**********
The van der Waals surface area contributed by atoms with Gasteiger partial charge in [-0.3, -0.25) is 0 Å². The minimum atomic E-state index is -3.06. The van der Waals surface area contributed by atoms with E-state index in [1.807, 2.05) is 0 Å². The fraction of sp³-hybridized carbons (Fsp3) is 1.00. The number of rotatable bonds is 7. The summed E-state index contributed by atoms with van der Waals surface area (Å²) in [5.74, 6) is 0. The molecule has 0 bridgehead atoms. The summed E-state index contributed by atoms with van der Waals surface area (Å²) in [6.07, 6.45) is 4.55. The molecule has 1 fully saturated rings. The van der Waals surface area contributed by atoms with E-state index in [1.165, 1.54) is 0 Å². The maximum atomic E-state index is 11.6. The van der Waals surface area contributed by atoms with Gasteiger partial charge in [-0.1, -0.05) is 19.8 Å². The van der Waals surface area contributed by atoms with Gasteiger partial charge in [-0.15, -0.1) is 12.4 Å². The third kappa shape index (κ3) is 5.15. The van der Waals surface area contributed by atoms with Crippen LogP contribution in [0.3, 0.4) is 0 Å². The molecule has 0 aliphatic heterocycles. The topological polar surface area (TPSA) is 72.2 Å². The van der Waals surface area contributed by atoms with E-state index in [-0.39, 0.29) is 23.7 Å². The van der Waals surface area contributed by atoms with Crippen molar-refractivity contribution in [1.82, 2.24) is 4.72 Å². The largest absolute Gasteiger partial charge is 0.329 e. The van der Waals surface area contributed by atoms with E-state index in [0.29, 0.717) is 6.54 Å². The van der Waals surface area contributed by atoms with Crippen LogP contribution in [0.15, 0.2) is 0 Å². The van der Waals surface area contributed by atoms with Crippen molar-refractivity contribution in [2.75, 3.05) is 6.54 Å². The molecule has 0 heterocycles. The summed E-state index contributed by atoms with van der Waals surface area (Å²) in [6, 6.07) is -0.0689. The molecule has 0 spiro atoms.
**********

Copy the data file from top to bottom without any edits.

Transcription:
The van der Waals surface area contributed by atoms with Gasteiger partial charge in [-0.3, -0.25) is 0 Å². The minimum atomic E-state index is -3.06. The van der Waals surface area contributed by atoms with E-state index in [1.807, 2.05) is 0 Å². The fraction of sp³-hybridized carbons (Fsp3) is 1.00. The number of rotatable bonds is 7. The summed E-state index contributed by atoms with van der Waals surface area (Å²) in [5.74, 6) is 0. The molecule has 0 bridgehead atoms. The summed E-state index contributed by atoms with van der Waals surface area (Å²) in [6.07, 6.45) is 4.55. The molecule has 1 fully saturated rings. The van der Waals surface area contributed by atoms with E-state index in [1.165, 1.54) is 0 Å². The maximum atomic E-state index is 11.6. The van der Waals surface area contributed by atoms with Gasteiger partial charge in [-0.1, -0.05) is 19.8 Å². The van der Waals surface area contributed by atoms with Gasteiger partial charge in [-0.15, -0.1) is 12.4 Å². The third kappa shape index (κ3) is 5.15. The van der Waals surface area contributed by atoms with Crippen LogP contribution in [0.3, 0.4) is 0 Å². The molecule has 0 aliphatic heterocycles. The topological polar surface area (TPSA) is 72.2 Å². The van der Waals surface area contributed by atoms with E-state index in [-0.39, 0.29) is 23.7 Å². The van der Waals surface area contributed by atoms with Crippen molar-refractivity contribution in [1.82, 2.24) is 4.72 Å². The largest absolute Gasteiger partial charge is 0.329 e. The van der Waals surface area contributed by atoms with E-state index in [0.29, 0.717) is 6.54 Å². The van der Waals surface area contributed by atoms with Crippen LogP contribution in [0.15, 0.2) is 0 Å². The van der Waals surface area contributed by atoms with Crippen molar-refractivity contribution in [2.75, 3.05) is 6.54 Å². The molecule has 0 heterocycles. The summed E-state index contributed by atoms with van der Waals surface area (Å²) in [6, 6.07) is -0.0689. The molecule has 0 spiro atoms.